The firm said it diverted 78% of its global waste from landfill in 2017 ©PA Images
The firm said it diverted 78% of its global waste from landfill in 2017 ©PA Images

Walmart aims for zero landfill by 2025

13 August 2018

Walmart is focused on delivering zero waste to landfill from its key global operations by 2025, the global retailer has said.

In 2017, the firm diverted 78% of its global waste from landfill, with 342m kg of food donated to organisations that distributed it to people in need, the company reported in its its 2018 Global Responsibility Report.

It worked across its markets in the US, UK, Canada and Japan to eliminate waste in its operations, with a particular focus on food waste and packaging.

The figures were based on reports from waste vendors, food banks and stores on the material handling and waste diversion processes across twelve global markets.

Its efforts could increase efficiency and lower costs, said Walmart, and added it was “going further to look at the interplay of waste and useable materials”.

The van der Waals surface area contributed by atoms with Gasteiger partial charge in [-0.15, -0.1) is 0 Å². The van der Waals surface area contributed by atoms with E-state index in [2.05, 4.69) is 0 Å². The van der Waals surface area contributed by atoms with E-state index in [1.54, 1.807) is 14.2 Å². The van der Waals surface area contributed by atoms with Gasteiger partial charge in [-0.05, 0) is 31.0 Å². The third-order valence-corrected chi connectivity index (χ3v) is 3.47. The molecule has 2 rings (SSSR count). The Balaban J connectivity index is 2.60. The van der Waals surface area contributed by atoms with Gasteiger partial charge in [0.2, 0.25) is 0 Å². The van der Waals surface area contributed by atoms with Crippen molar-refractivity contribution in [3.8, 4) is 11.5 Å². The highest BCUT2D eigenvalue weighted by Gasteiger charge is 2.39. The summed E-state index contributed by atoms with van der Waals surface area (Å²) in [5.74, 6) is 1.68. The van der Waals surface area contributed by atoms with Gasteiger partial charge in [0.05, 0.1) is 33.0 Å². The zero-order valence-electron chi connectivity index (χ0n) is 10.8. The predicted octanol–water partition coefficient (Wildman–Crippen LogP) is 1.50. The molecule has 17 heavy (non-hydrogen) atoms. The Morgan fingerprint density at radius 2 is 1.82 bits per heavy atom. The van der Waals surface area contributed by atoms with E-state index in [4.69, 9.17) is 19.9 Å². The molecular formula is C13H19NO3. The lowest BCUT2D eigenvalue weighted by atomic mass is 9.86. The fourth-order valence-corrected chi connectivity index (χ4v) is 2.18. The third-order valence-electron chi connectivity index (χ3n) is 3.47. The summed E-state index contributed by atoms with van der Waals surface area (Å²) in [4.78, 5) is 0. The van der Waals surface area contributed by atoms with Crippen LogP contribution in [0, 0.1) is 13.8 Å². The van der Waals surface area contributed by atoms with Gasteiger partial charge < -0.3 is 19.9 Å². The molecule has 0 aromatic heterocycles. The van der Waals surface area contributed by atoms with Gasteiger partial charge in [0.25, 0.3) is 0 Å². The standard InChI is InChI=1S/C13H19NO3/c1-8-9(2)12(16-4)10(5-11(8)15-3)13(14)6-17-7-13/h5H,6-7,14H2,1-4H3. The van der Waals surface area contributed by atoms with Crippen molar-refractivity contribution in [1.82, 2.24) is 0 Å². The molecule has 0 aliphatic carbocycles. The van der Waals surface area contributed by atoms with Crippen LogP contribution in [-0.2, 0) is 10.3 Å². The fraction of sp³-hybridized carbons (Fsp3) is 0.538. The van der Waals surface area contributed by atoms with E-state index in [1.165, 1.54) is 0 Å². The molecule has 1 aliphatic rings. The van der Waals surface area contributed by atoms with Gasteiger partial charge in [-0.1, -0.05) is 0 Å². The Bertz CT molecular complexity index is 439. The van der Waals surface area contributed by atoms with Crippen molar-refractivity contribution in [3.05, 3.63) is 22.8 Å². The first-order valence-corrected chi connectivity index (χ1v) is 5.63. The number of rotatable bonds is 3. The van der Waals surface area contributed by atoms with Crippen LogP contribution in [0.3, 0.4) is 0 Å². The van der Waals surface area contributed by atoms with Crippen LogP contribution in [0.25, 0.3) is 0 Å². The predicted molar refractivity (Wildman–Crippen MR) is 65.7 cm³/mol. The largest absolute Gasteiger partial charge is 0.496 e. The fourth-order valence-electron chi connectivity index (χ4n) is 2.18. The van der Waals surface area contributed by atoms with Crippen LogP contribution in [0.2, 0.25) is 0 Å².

The report detailed how Walmart encouraged suppliers to limit waste from their own operations, address post-harvest losses at the farm level, standardise date labelling and educate customers about food waste prevention.

The company has also standardised date labelling across it own-brand products, because confusion “significantly contributes to food waste in the average home”, it said.

It worked on date-label terminology with its own-brand suppliers to provide customers with clear, consistent information. More than nine in ten (92%) of its own-brand products sold in the US used this system, the report said, unless food safety or other regulations prevented it.

The retailer’s commitment to zero waste to landfill is part of Project Gigaton, ongoing initiative with suppliers to reduce greenhouse gas emissions by 1bn tons, from their collective value chains by 2030. According to the report, 90% of Walmart’s total greenhouse gas emission came from its supply chain.

Project Gigaton covers different ways in which product supply chains could reduce greenhouse gas emissions, including: waste management; energy; packaging; agriculture; deforestation and product use.

The company estimates it could cut 300m tonnes of greenhouse gas emissions by 2030 through agriculture innovations alone, using better supply chain practices like manure management, animal feed inputs and fertiliser optimisation.

In the first year of reporting, suppliers recorded emissions reductions that totalled over 20m tonnes, said Walmart.

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